Music Production School Was A Waste But I Would Do It All Again

Ok, I’ve read the blogs and followed along with the forums and arguments. Everyone seems to have to have a different opinion on why you should or shouldn’t go to a music production school. As a graduate of said schooling, I feel like it is my turn to speak my mind.

I fell in love with music in my teens and began playing every instrument imaginable. Singing, songwriting, guitar, piano and everything else I could get my hands on. Quickly realizing I needed some way to share my art form I picked up a small audio interface and began spending many late nights googling every aspect of my newfound recording hobby. Fast forward to my senior year in high school and I was already pretty well grounded in my recordings.

A few solo albums under my belt and I had a decent knowledge of what I was doing with the tools I had been given. Coming out of high school the idea of going to a school like Full Sail or SAE sounded great. Beautiful, expensive gear. No more math or English classes. No “real” tests. Free laptops, software, and gear. And all of that was true and great for the most part.

But at the same time, there are things they so easily leave out. Like the fact that their curriculum is so watered down and basic in order to account for everyone’s skill set during the program (Our first class was literally how to use a computer). I already knew what an EQ was and the basic concept of how a compressor works from my time online, but for weeks they talked about the most basic fundamentals.

Another downfall is the fact that all of that beautiful vintage gear they have is so vintage, it’s usually broken! But that just comes with any territory, as most studio owners know.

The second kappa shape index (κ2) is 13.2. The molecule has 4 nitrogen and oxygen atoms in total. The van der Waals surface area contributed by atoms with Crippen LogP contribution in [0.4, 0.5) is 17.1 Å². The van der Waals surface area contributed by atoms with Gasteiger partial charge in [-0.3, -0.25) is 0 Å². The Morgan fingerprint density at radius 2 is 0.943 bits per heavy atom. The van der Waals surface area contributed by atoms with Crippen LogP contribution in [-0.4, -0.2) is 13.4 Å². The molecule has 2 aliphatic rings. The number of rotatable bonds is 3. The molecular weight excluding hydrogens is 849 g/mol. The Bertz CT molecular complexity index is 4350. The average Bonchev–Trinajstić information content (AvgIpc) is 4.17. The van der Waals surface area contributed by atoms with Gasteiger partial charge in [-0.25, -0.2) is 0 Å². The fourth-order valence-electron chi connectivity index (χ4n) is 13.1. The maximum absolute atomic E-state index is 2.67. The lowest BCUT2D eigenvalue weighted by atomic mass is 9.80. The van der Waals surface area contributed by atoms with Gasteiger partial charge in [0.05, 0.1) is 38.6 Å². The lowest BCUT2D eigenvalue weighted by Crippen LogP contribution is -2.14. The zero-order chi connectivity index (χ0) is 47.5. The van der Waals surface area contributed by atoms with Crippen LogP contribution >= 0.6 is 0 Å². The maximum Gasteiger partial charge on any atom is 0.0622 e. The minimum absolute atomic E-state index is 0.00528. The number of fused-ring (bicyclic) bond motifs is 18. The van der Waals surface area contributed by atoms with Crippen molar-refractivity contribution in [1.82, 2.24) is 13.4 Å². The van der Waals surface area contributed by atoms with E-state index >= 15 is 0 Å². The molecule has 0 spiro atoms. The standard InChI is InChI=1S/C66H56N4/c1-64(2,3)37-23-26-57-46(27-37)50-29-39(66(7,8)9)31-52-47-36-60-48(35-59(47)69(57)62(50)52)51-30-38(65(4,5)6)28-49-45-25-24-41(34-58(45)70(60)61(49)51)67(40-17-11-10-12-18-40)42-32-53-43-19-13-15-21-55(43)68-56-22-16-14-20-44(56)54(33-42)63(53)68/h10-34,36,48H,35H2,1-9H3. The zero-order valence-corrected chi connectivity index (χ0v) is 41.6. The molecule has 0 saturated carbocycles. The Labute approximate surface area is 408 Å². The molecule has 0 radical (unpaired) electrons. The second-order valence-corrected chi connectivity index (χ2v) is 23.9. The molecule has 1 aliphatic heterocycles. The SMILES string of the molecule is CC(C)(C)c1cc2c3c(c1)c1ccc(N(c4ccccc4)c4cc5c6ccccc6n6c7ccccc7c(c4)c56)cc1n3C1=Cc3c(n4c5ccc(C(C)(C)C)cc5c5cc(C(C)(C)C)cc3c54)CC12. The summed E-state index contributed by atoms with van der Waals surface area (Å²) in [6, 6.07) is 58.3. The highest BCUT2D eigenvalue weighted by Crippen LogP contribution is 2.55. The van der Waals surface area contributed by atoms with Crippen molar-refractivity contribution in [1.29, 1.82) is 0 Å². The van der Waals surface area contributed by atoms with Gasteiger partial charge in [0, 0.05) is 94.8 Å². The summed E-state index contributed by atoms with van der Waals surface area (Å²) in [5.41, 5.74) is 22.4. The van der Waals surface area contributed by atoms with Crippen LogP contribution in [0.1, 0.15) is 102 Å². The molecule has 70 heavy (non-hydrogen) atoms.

The largest problem with the institutions though is this, the cost. With the internet and the resources available today (especially in the audio production world) you can get a better education for free in the comfort of your own bed. I could make a list of 100 blogs and videos right now that taught me more advanced techniques and ideas than I ever learned at my $40,000 schooling experience.

Another problem is that some things in audio arent black and white. Meaning that sometimes there is no “right” answer or “right” way to do something. Teachers in these schools will teach you how to do it “their way” but you will quickly find out in the real world that what you learned is not how it is always done.

Only to be fair, there’s another side to this story. Some people just don’t have the self-discipline to teach themselves.

I like to think of myself as someone who has a lot of motivation and drive to learn. I understand everyone is different though. Some people need to be in an environment where in order to learn they need to be given some help or taught in a special way. They need structure, they need tests and someone breaking it down for them.

This is the exact reason I may consider recommending a school like this to someone.

The other positive experience I took away from all of this is the simple fact of hands-on experience. I got my hands on some amazing gear that I’m honestly not sure I will ever touch again in my career. The ability to spend all of my free time learning, recording and exploring such vintage and sought after gear was an experience alone.

So to answer the question, should you go to a music production school? Probably not, simply because going into it your expectations will be too high and you will be let down. There are way too many resources at your disposal for free. Am I saying that going to an audio production school will be the worst decision of your life? Absolutely not. I can promise that you will gain a lot of valuable knowledge and real-world experience that the internet just can’t give you. Everyone is different and learns differently, and I think that is the most important thing to understand. Spend some time online and research everything. See what you’re capable of learning on your own. Understand your strengths and weaknesses. Ask a mentor or local engineer for help or guidance before taking the leap to enroll.